Find us at the bar
Never at the spa
Hear the screaming guitar
We are Battle Scar
We Are Battle Scar M.S. 1986
My first band Battle Scar lasted three weeks, had seven members, which was not bad for a four piece, and we played one gig. Not really an impressive record but I guess there is a lot of musicians out their whose first band was not very good.
Willy wasn’t a bad drummer, in fact he was quite good with the double kick drum and the fast blast beats that would one day become such a part of heavy metal that drummers would invent their own forms of it. But things just weren’t to be, but for a short time they did look promising.
We hired a guy by the name of Chase Hamilton for the spot of lead guitar two days after Willy and I formally formed the band. We found the guy at a pub in Adelaide playing for another heavy metal band and it made sense to keep him as a lead guitarist and leave me playing rhythm, at least until I got a little more band experience. Chase lasted four days before our first warm up gig clashed with his other band so he pulled the pin. The second guitarist, I don’t remember his name, I think it was Michael something, only lasted twenty four hours leaving us no lead guitarist and only five days to find someone. Thankfully our first gig was always going to be covers so we just needed to find someone with out music tastes and we did that with Frank Chall.
The bass player, a guy named Kyle Trannet, was easier to find, we found him before Chase quit and after three rehearsals he seemed to fit in well and was keen for a gig. Then there was the vocalist, a guy by the name of Tracey Shan, he’d been singing in a Black Sabbath cover band for several years which made him older than all of us and with the most experience. He claimed he chose our band because we told him we wanted to be writing own own original material as soon as possible, something his old band was never going to do.
Whether he grew to regret that decision I don’t because two months after the break up of our short lived band he was found dead in an alley way, his throat was cut, there was needle tracks in his arms and he was covered in a white powder, almost as if the person who killed him was sending a sign that he was a drug addict.
I don’t really know what broke us up, musical differences sounds like the most amicable term, but for that to be true it suggests there was something musical to be different about when I don’t think there was. We played a gig with two sets and twenty four cover songs from what I thought were our favourite bands and we all got to choose a few songs, I also wrote one song, called Battle Scar, which I can admit now was not very good, but I felt a self titled song showed we took ourselves seriously. Apparently we didn’t.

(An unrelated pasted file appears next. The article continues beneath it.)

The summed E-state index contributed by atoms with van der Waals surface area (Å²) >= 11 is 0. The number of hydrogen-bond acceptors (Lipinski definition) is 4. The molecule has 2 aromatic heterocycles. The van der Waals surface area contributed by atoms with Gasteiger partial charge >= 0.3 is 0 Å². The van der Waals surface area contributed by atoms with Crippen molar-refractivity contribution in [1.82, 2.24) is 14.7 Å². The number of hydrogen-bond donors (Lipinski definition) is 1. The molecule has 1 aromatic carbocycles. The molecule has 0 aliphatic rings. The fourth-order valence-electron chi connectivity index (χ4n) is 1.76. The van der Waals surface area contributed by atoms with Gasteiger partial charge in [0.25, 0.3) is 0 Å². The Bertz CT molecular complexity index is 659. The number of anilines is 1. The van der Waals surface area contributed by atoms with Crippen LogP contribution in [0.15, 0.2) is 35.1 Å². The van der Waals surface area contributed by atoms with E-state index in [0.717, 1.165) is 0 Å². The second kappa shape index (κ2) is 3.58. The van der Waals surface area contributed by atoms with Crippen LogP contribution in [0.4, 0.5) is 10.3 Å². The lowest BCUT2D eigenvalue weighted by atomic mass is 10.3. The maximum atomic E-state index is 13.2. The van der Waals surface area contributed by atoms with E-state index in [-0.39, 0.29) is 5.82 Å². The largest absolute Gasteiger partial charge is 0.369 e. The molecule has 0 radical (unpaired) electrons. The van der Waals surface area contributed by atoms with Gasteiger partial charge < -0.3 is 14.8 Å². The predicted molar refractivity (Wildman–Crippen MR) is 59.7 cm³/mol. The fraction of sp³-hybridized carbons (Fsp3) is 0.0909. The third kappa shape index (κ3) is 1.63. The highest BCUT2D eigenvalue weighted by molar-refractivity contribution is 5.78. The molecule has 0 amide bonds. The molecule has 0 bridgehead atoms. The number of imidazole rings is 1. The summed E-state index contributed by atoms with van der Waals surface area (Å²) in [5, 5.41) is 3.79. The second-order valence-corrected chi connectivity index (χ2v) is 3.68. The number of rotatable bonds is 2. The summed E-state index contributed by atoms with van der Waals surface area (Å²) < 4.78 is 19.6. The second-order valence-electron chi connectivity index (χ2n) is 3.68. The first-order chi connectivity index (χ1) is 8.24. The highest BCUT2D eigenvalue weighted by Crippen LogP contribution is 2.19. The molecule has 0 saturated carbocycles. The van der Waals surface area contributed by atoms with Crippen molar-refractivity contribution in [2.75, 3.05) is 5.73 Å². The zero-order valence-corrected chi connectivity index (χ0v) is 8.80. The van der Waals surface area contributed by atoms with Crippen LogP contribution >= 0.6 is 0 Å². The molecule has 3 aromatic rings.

Willy and I stayed together, for whatever reason we seemed to gel, not just with music but with everything. For the first week after the band fell apart the two of us sat in the garage of his Mum’s place, drank, smoked weed, listened to music and played instruments, not just our own but whatever we could get hold of.
In the second week we did leave the garage a few times but it was mostly only in the search of new band members or new music. Willy had a job at the local bottle shop which gave him some money, as well as discounted booze, while I had a decent amount of cash saved up from my days with Power TC.
During the hours we spent in that garage I couldn’t teach Willy much on the guitar, I was still learning myself, but he taught me to bash out a few tunes on the skins, we even dragged an organ his mother had inside the house out to the garage and tried to emulate Jon Lord from Deep Purple.
It might not have seemed like we were doing much in Willy’s Mum’s garage, we had no band, we had no gigs and we had no songs. However what that time did for us I’m sure helped pave what we were to become. The reason for that was because we were practising our craft, we may not have been great at it but as they say practise makes perfect and for every day we practised we surely got better.
With four years on me Willy also had both a driver’s licence and a car which meant we weren’t only confined to bus routes and public transport hours. That meant we also got to see a lot of bands, bands from the emerging metal scene, bands from the established pub rock scene, anything that had guitars and drums and was at a venue we could get into for free, which was most places considering I knew so many bouncers and venue security guys.
The difference with seeing those bands was that I was there as more than a worker and more than a fan. I was watching and learning everything I could. I watched the way in which bands worked together on stage, the dynamic between players, if there was such a thing, and how each player fitted into the role. There was some bad examples of this, sometimes it was a bad night other times you could see deeper issues if you watched long enough, but with some of the bands it was there in spades and something every band should aim for. I also watched how the bands interacted with audiences good and bad and I watched the way lead singers read the crowd so they knew how to progress the show. Not every band was good at these things but I was taking so many metal notes I was surprised I wasn’t going full on mental. It was an amazing time that allowed me to actually become a musician not just a guitar player.